The Book

Posted on: April 21, 2008

Rob Mecus

So, I have this journal. OK, it's more like a diary, containing all the things that a little girl's diary might have: romances and crushes, heartaches, and the occasional "I hate that bitch!" I've filled it with days of shopping for shoes and the latest fashion trends. I've described dream vacations I wanted to take to places like France and Argentina. Heck, I even described my first time, and how beautiful it was.

Here's the thing: I'm not a woman. I'm a thirty-five-year-old guy who loves to climb. I started writing it, like any starry-eyed gumby, after my first day at the Gunks. On my way home that night, I stopped at the drugstore to pick up a grade-school composition book. I put everything in there. Is this something everyone does? Or is it reserved for the truly pathetic?

The entry for my first climb reads something like this: "I tried awkwardly to jam the right side of my body into the wide crack while telling myself to relax and breathe." Now it may sound like I was trying to free the Stove Legs pitch on the Nose, but in fact, I toproped a forty-foot 5.4 called Boston. But man it was cool!

The bitch I hated was a route named Jean. She was 5.9 and testy. She let me climb her the first time I ever tried, but has shot me down ever since.

Some climbs have one sentence. Something like, "climbed Modern Times today with Franz and I still managed to crap myself...again." Others have four pages of detailed gear, crux sequences, and emotional states. The first time Jung Taek and I did an ice line called Neurosis in the Adirondacks the thin ice and little gear evoked a writing frenzy: "One look at the line from the road and we were both scared, but psyched to try it. Two guys packed the trail through 18 inches of fresh snow for us, and we found them examining the first pitch, with skeptical frowns. We racked up and stepped in the moment they decided to bail. The aerated and thin ice was as bad as they assumed it was, but I found myself sighing with relief as I tied off to that beautiful cluster of dead shrubbery at the top of the pitch. Jung Taek looked up at the second pitch with a dread that could only mean he was asking for his Mommy to make it all better."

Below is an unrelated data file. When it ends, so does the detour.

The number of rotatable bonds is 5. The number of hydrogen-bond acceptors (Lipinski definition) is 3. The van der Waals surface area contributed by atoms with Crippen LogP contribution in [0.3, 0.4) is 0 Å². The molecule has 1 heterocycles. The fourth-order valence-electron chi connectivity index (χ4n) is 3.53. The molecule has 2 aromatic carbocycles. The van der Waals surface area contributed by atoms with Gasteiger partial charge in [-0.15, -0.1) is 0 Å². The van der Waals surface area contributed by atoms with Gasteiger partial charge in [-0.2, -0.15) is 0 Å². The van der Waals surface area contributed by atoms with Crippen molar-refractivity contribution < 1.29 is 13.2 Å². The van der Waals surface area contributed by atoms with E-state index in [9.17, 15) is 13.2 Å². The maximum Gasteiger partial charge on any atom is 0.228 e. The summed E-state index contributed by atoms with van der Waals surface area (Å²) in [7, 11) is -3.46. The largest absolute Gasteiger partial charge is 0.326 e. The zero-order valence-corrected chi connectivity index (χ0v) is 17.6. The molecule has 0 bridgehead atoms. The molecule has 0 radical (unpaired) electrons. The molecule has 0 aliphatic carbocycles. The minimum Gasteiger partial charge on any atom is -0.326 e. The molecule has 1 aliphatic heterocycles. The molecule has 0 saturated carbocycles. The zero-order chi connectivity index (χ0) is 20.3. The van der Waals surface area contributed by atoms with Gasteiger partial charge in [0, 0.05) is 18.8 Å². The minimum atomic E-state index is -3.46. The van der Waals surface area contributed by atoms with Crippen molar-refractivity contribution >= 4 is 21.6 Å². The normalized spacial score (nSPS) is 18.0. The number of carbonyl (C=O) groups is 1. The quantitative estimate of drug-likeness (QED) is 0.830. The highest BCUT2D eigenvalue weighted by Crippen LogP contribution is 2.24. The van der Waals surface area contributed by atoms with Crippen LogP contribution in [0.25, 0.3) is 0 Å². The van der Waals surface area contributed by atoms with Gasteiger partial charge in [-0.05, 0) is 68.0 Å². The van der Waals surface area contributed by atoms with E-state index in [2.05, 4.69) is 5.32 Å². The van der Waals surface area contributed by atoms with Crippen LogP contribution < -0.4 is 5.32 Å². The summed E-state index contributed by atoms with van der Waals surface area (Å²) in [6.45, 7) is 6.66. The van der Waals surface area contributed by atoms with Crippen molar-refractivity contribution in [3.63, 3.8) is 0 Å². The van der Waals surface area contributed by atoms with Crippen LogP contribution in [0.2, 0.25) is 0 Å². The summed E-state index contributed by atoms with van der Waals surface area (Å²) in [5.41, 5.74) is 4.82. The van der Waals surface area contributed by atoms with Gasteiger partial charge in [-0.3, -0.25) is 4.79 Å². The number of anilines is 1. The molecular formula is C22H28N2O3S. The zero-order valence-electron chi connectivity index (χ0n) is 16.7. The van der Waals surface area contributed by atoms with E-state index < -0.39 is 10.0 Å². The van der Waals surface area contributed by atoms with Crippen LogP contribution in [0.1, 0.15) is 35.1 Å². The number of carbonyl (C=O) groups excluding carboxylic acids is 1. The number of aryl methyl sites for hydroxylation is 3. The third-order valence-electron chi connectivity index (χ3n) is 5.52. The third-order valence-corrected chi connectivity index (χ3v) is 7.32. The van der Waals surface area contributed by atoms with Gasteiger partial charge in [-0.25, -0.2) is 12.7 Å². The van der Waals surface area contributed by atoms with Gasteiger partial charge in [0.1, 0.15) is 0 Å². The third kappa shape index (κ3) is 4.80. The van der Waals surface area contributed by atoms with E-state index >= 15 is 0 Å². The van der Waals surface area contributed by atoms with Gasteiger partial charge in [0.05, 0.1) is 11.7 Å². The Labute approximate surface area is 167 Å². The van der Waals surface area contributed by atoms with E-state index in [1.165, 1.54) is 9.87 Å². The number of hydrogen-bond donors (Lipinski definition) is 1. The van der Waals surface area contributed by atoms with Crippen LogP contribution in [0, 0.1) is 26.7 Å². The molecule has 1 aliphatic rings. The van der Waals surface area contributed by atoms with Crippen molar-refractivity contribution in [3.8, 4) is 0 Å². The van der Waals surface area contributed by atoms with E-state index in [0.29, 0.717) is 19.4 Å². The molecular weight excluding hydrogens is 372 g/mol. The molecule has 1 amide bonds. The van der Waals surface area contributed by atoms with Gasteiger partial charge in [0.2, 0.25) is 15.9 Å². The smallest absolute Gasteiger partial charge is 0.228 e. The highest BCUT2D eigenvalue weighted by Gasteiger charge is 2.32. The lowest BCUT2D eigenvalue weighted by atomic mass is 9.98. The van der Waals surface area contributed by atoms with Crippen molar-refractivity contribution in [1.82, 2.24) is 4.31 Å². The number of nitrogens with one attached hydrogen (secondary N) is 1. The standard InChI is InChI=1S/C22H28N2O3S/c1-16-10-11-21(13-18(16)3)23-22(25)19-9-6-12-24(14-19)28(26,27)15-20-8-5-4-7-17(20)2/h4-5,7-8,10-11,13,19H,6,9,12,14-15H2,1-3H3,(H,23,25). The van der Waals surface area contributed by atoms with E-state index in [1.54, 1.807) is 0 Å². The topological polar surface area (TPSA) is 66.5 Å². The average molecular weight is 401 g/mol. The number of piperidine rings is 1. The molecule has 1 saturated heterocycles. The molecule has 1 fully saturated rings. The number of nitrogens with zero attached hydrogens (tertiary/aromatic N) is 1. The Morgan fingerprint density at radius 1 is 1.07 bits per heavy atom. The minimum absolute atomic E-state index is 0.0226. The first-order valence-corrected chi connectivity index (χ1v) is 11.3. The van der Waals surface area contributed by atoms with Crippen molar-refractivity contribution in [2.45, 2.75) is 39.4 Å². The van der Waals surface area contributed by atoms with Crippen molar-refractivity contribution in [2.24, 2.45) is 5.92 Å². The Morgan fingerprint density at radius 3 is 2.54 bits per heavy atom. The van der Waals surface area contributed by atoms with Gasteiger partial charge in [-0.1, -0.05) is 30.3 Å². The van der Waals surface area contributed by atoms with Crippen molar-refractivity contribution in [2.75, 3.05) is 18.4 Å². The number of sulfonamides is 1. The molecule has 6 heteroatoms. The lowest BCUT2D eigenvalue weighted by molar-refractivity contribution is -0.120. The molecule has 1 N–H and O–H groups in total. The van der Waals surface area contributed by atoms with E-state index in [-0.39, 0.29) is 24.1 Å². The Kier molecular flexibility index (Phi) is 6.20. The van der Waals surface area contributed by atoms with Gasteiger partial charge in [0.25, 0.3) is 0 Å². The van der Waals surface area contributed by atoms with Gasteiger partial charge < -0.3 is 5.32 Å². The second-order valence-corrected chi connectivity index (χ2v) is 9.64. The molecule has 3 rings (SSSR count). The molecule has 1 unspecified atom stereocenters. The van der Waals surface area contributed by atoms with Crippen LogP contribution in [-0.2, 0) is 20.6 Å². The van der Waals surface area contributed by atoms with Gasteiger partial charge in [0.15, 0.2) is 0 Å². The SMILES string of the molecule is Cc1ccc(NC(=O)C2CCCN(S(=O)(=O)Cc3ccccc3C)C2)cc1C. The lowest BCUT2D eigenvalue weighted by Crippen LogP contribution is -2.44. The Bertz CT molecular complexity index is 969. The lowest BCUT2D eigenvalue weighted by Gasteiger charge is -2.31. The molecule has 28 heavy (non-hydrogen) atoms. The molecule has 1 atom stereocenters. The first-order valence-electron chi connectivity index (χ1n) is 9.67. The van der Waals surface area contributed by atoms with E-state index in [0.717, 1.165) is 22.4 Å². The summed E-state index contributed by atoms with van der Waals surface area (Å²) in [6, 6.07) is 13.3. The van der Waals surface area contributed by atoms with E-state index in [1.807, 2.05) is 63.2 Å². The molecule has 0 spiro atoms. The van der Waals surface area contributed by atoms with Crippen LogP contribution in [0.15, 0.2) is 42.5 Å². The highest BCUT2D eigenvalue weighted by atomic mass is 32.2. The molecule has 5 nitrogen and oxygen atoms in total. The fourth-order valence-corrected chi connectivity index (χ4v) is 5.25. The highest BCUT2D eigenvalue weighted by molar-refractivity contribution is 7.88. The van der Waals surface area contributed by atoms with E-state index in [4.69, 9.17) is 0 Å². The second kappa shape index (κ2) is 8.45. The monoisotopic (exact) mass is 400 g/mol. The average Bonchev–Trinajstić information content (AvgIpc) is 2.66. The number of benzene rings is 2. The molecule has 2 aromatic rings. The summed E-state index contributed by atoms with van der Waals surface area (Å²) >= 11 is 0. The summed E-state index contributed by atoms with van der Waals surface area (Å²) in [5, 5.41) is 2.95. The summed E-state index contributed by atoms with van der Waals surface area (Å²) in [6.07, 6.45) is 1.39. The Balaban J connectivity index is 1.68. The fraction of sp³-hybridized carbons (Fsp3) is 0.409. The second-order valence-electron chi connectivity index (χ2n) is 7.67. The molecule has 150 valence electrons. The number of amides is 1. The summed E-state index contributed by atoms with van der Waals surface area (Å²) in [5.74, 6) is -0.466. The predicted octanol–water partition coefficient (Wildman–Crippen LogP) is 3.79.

The west face of Churup in the Cordillera Blanca was my first attempt at an alpine face. Herein the result: "I yelled down to Jung Taek and asked him how much rope I had left. He answered back with an energetic go for it, so I did. Gingerly I placed my tools, stabbing them down into the sugary ice instead of swinging them high. Halfway there I started to dry heave again. All I wanted was an anchor, and I kept mumbling that word while gagging and stabbing. I reached the alcove and no sooner did I clip off to my hammer did I proceed to vomit into the snow. Two minutes worth of gagging and vomiting left me with that curiously cozy feeling just after you hurl chunks. I found two bomber nuts in the rock, equalized my tools, and was happy."

When I moved to the Gunks from New York City, I stopped recording every single climb in there. I was just climbing too much and had no time to write. But still, every few months I'll jot down the notable climbs I've done since last time. It's a project of love, and I feel guilty if I neglect it. I now have almost two full composition books. Every year or so I'll open a beer, sit on the couch, and read for two hours. I can see my progression from gumby, to fanatic ethic nazi, to who cares what anyone else thinks climber. The best part is that whenever I read my dia...err..journal, I get psyched to go climb something. It reminds me why I do this, to have good fun with good friends. In real life I may not be Dean Potter or Steve House, but in my book, I'm the shit.